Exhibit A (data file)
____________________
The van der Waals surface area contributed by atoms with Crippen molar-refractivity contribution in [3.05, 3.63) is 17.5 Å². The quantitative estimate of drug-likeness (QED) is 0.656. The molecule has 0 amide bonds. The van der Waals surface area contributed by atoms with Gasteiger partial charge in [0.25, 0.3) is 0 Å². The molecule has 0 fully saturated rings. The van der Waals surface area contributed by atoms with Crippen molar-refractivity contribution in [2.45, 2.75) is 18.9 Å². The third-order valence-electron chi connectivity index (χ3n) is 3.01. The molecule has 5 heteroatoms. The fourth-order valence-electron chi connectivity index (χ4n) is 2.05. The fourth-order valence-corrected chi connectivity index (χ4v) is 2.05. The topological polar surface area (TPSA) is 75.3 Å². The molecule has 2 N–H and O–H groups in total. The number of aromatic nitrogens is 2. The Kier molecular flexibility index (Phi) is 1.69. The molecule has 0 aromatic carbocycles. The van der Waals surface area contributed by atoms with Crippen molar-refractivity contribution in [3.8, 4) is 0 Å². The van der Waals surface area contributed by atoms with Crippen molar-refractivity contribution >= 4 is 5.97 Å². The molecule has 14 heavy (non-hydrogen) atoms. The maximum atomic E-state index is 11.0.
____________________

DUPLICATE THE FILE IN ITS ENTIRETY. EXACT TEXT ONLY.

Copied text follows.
The van der Waals surface area contributed by atoms with Crippen molar-refractivity contribution in [3.05, 3.63) is 17.5 Å². The quantitative estimate of drug-likeness (QED) is 0.656. The molecule has 0 amide bonds. The van der Waals surface area contributed by atoms with Gasteiger partial charge in [0.25, 0.3) is 0 Å². The molecule has 0 fully saturated rings. The van der Waals surface area contributed by atoms with Crippen molar-refractivity contribution in [2.45, 2.75) is 18.9 Å². The third-order valence-electron chi connectivity index (χ3n) is 3.01. The molecule has 5 heteroatoms. The fourth-order valence-electron chi connectivity index (χ4n) is 2.05. The fourth-order valence-corrected chi connectivity index (χ4v) is 2.05. The topological polar surface area (TPSA) is 75.3 Å². The molecule has 2 N–H and O–H groups in total. The number of aromatic nitrogens is 2. The Kier molecular flexibility index (Phi) is 1.69. The molecule has 0 aromatic carbocycles. The van der Waals surface area contributed by atoms with Crippen molar-refractivity contribution in [3.8, 4) is 0 Å². The van der Waals surface area contributed by atoms with Crippen molar-refractivity contribution >= 4 is 5.97 Å². The molecule has 14 heavy (non-hydrogen) atoms. The maximum atomic E-state index is 11.0.